Hackers exploited a zero-day vulnerability in Salesforce’s legitimate email services and SMTP servers to target Facebook users with phishing emails.

The campaign was discovered by Guardio Labs analysts Oleg Zaytsev and Nati Tal, who reported the unknown vulnerability to Salesforce and helped them with the remediation process.

Guardio Labs says the attackers figured out a way to exploit Salesforce’s “Email-to-Case” feature, which organizations use for converting incoming customer emails to actionable tickets for their support teams.

Specifically, the attackers set up a new “Email-to-Case” flow to gain control of a Salesforce-generated email address, then created a new inbound email address on the “salesforce.com” domain.

Generated Salesforce address (Guardio Labs)

Next, they set that address as an “Organization-Wide Email Address,” which Salesforce’s Mass Mailer Gateway uses for outbound emails, and finally went through the verification process to confirm ownership of the domain.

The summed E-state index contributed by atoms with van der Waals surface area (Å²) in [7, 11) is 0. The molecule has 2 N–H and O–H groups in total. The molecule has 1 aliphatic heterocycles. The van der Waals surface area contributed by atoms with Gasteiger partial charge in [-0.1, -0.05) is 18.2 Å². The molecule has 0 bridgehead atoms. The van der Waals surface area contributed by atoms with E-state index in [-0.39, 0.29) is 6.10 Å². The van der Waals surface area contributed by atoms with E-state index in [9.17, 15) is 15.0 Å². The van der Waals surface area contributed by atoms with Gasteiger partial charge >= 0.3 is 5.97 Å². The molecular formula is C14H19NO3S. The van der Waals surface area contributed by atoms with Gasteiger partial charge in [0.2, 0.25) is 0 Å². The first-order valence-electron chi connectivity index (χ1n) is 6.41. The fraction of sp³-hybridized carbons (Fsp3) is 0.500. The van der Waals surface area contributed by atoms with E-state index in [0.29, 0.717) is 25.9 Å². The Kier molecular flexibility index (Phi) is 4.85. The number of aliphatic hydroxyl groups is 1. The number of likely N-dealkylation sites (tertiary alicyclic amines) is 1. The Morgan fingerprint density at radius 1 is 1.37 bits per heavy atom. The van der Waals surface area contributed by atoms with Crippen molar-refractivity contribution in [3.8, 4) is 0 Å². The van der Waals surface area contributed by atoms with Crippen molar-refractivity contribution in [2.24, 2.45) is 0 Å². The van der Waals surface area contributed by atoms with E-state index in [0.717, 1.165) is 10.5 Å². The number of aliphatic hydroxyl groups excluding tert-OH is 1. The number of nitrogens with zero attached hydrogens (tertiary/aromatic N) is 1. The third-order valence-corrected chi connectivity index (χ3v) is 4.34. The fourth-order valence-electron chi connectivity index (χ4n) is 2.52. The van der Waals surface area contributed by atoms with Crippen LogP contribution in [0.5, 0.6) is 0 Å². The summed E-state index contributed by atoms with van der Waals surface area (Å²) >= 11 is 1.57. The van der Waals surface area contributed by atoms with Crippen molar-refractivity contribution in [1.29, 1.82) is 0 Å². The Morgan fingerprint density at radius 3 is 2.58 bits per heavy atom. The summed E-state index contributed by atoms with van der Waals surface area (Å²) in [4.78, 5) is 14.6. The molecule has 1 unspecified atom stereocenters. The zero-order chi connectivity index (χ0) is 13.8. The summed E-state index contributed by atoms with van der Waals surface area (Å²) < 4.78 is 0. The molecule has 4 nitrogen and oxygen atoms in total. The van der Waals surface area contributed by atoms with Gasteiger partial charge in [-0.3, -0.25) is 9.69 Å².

Clicking on the verification link to confirm ownership (Guardio Labs)

This process allowed them to use their Salesforce email address to send out messages to anyone, bypassing both Salesforce’s verification protections and any other email filters and anti-phishing systems in place.

Indeed, this is what Guardio Labs observed in the wild, with phishing emails that supposedly came from “Meta Platforms” using the “case.salesforce.com” domain.

Buy Me A Coffee
Phishing email sampled from a real attack (Guardio Labs)

Clicking on the embedded button takes the victim to a phishing page hosted and displayed as part of the Facebook gaming platform (“apps.facebook.com”), which adds further legitimacy to the attack and makes it even harder for the email recipients to realize the fraud.

Phishing page hosted on the Facebook gaming platform (Guardio Labs)

The goal of the phishing kit employed in this campaign is to steal Facebook account credentials, even featuring two-factor authentication bypassing mechanisms.

The observed attack chain (Guardio Labs)

Guardio Labs says they’ve contacted Meta’s Engineering and security teams and provided all the details about this abuse.

“We’re doing a root cause analysis to see why our detections and mitigations for these sorts of attacks didn’t work” (Meta’s Engineering)

Meta removed the violating pages upon Guardio Labs’ report; however, its engineers are still investigating why existing protections failed to stop the attacks.

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